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Children should be trained in basic etiquette. Each day I feel as if the responsibility to teach our children basic manners has gone right out the window. Just how basic is basic, though? As a teacher and a Godmother, I am stickler for manners. If you don’t use them, you get nothing. My parents taught me that manners built character. Character is what defines you in life. It is the ability that allows you to draw the line on behavior.

Here are 8 steps for the basics in manners

1. Saying “Please” Sayingplease” should begin as soon as your child is able to ask for something. If she’s old enough to ask for sippy cup refills, she should be able to tack a “please” onto the request.

2. Saying “Thank YouFollowing close on the heels of “please,” your child should be able to say “thank you” whenever she is given something. She should be able to say thank you to her parents, her teachers, other adults, and her own friends.

3. No Interruptions This one is harder for kids to grasp, but your child should not interrupt adults when they are talking. If you can at least teach your child to say, “Excuse me, ” before steamrollering your conversation, consider it a lesson taught.

4. Holding the Door for Others This is so basic, but it’s a breach of etiquette that happens all the time–even between adults. Just observe it in a busy mall on a Saturday. It’s so much more pleasant if your child learns to hold the door for you and for others. It’s even better if you can teach them not to bolt in and out of elevators.

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5. Using an “Inside Voice” Establish a rule in your house–shouting, yelling, and hollering is for outdoor use only. Inside, a normal–or even, dare we say, quiet–voice should be the norm. Again, this is a social skill that is reinforced in school, but it’s one that should be started at home.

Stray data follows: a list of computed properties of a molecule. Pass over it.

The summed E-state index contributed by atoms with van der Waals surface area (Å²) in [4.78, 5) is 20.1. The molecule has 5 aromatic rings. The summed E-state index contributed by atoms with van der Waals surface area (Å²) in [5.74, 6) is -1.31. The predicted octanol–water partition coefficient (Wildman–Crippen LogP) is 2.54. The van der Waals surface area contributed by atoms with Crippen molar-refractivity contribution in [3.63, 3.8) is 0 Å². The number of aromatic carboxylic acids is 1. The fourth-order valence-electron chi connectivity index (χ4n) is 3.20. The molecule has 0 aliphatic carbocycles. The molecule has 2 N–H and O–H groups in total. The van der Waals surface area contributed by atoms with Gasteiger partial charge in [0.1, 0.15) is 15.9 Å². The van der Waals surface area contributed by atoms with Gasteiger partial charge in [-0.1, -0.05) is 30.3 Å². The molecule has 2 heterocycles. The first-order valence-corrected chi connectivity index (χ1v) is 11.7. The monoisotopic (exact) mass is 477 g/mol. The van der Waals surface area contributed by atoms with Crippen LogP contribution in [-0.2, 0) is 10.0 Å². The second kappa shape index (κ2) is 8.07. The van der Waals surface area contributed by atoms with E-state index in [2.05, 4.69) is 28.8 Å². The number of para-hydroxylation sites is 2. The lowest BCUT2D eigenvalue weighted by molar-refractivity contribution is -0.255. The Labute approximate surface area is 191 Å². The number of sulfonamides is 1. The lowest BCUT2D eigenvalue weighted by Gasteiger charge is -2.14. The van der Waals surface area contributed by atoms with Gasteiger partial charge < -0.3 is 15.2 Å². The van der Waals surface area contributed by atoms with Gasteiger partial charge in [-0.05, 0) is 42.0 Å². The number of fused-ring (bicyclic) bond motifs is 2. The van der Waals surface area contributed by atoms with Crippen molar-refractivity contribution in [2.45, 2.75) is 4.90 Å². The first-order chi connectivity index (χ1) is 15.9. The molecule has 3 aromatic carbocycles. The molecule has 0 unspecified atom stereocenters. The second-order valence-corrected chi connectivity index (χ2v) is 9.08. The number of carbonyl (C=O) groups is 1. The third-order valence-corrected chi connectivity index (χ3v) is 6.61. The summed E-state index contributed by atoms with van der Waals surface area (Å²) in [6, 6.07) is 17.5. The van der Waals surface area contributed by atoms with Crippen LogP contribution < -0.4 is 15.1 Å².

6. Walk, Not Run Running is great exercise…for the great outdoors. The great indoors is made for walking. End of story.

7. Basic Table Manners Use a napkin, sit still in your chair, chew with your mouth closed, no smacking, no slurping. We are so often on the go, dining whenever and wherever we can, that these basic table manners are often disregarded but they are crucial to social acceptance. And they make mealtime so much more pleasant for everyone.

8.   Sensitivity As a parent, you are responsible for installing a kind of social filter in your child, one that teaches her sensitivity towards others. This means that your child may be curious about people who look different or sound different than she does, but it’s not OK to point at a stranger and loudly describe his differences. Detailed explanations of race, handicaps, or other obvious differences are best had in the privacy of your home.  Children leran through pets what behavior is appropriate and inappropriate.  Be sure to read: 8 Guidelines For Teaching Children How To Care For Pets

Remember to teach at an age appropriate level.  Once you begin the behavior children thrive with the expectation. After all, depending on your child’s age, some rules are easy to teach but others are developmentally impossible. Take it one step at a time.